Energy and Pollution Prevention Bureau

Montana Department of Environmental Quality
1520 East Sixth Avenue
P. O. Box 200901
Helena, MT 59620

The Montana Department of Environmental Quality (DEQ) provides information for citizens, schools, businesses and government on a variety of energy topics. In addition, using U.S. State Energy Program (SEP) funding, the DEQ manages a number of grant and loan programs that provide support for conservation, renewable energy, recycling, and biofuels projects statewide.

One of the DEQ's longest running programs is the State Buildings Energy Conservation Program (SBECP). The program was established in 1989. Over the years a variety of funding sources has provided capital for the program including a large infusion of SEP funds in 2009 that provided jobs on construction projects throughout Montana and will allow the program to be self-sustaining for many years. Energy savings realized as a result of the program are repaid to the SBECP, where the energy savings repayments revolve into new loans that are invested in additional energy upgrades. Among current projects are energy retrofits to campus buildings at the two major universities and their satellite universities and colleges of technologies. In the past two years 88 state-owned buildings representing more than 4.3 million square feet of office space have undergone energy audits and retrofit projects including improved lighting and better mechanical systems. The improvements to state infrastructure include office buildings, warehouses, transportation maintenance facilities, the School for the Deaf and Blind and state hospitals and veteran care centers.

Another longstanding program within the DEQ is the Alternative Energy Revolving Loan Program (AERLP). This loan fund has also used a variety of funding sources through the years including SEP funds. AERLP provides a financing option to Montana homeowners, small businesses, non-profits and government entities to install alternative energy systems. Like the SBEC program, AERLP funds are paid back to the program over time and loaned out again and again, extending the funding benefits for years. Loans are capped at $40,000 and carry a 3.5 percent interest rate (rate adjusted annually) with terms of up to 15 years.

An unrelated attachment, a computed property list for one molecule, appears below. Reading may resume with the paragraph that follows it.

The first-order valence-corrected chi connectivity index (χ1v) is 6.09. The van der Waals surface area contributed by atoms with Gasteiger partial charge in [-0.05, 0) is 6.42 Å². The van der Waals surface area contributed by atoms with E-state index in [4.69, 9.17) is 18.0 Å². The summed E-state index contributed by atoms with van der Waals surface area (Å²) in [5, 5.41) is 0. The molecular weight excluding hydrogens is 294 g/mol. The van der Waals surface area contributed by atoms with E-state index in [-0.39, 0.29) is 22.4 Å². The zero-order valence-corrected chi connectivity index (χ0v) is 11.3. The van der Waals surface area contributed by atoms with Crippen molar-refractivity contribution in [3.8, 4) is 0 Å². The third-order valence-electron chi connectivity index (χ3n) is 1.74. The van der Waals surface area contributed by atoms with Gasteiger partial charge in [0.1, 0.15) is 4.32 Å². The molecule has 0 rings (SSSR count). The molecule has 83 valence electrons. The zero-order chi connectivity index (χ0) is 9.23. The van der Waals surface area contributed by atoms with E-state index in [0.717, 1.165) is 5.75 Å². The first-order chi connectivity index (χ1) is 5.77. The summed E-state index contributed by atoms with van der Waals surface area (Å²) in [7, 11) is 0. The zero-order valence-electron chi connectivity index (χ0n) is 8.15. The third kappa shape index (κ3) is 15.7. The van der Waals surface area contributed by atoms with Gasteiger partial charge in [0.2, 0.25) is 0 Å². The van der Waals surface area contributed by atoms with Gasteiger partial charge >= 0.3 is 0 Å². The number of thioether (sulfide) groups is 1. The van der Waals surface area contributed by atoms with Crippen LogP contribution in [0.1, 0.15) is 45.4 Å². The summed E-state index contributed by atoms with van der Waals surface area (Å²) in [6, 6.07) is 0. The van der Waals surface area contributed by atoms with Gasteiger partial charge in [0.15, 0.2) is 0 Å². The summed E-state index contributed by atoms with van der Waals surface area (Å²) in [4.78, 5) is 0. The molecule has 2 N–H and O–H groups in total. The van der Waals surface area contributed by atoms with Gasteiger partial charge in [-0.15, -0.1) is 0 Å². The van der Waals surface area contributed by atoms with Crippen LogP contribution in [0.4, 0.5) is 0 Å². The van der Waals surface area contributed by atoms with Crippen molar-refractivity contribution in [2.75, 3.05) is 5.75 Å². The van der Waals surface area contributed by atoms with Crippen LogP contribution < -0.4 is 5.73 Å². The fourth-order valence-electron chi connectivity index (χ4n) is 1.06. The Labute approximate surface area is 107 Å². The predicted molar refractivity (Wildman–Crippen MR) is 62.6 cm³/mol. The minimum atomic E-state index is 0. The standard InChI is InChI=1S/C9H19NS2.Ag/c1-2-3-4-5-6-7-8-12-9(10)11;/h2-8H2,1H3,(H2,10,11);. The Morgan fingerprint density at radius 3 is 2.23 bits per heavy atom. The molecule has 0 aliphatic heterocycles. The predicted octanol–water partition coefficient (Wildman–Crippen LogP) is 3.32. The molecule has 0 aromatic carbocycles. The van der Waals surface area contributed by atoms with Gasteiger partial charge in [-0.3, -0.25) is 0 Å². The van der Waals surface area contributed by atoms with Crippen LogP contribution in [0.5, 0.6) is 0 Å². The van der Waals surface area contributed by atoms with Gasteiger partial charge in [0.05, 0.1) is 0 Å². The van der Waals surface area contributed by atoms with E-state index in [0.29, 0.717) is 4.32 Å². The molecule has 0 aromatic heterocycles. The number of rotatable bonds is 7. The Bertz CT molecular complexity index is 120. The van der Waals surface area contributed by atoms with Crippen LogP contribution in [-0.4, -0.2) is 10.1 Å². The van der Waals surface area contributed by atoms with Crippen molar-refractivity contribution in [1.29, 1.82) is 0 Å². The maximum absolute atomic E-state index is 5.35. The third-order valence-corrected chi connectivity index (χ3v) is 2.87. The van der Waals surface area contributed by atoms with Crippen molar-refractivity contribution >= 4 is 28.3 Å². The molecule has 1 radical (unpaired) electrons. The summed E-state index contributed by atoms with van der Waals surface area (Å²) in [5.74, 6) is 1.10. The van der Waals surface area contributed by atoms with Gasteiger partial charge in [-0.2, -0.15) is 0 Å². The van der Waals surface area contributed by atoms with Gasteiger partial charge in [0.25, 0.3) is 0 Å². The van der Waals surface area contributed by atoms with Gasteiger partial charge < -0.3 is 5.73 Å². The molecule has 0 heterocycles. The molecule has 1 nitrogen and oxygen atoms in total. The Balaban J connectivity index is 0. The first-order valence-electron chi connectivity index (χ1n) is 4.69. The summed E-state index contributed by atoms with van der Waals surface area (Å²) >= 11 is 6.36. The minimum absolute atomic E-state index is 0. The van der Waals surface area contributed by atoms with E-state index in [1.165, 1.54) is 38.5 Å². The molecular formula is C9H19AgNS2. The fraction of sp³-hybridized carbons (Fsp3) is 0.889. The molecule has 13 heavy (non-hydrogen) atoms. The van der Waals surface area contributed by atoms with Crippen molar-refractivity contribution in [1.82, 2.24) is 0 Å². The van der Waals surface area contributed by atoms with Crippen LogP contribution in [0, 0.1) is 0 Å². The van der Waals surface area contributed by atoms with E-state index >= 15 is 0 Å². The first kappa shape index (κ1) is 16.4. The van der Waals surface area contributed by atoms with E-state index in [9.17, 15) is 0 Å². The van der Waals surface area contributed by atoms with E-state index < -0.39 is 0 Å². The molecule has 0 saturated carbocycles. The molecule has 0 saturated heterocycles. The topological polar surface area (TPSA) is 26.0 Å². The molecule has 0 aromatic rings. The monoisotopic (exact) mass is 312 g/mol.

With additional SEP funding in 2009 Montana was able to fund four alternative energy grant projects including: Core Wind Power's three-megawatt direct-drive wind turbine, in Ronan; Algae Aqua Culture Technology's commercial-scale algae greenhouse project in Columbia Falls, Opportunity Link's biodiesel locomotive partnership with BNSF in Havre; and Earl Fisher's oilseed processing and biodiesel refinery project in Chester. All of these projects will provide long-term jobs in alternative energy for Montanans.

SEP funding is also improving the recycling infrastructure in Montana communities through the purchase of equipment to collect, store, and transport recyclables to market and assist local businesses use the materials collected as raw materials for processing. A total of 19 recycling projects were funded through the Montana Recycling Infrastructure Grants program, including recycling collection bins in Libby, Troy, Colstrip, St. Ignatius, Ronan, Polson, Bozeman, Havre, Shelby and at sporting events, performances and tradeshows held on the campus of Montana State University.

Staff Contacts

Bonnie Rouse
Energy Efficiency Manager

Brian Spangler
Renewable Energy and Energy Emergency Manager

Laura Andersen
Energy Pollution and Prevention Bureau Chief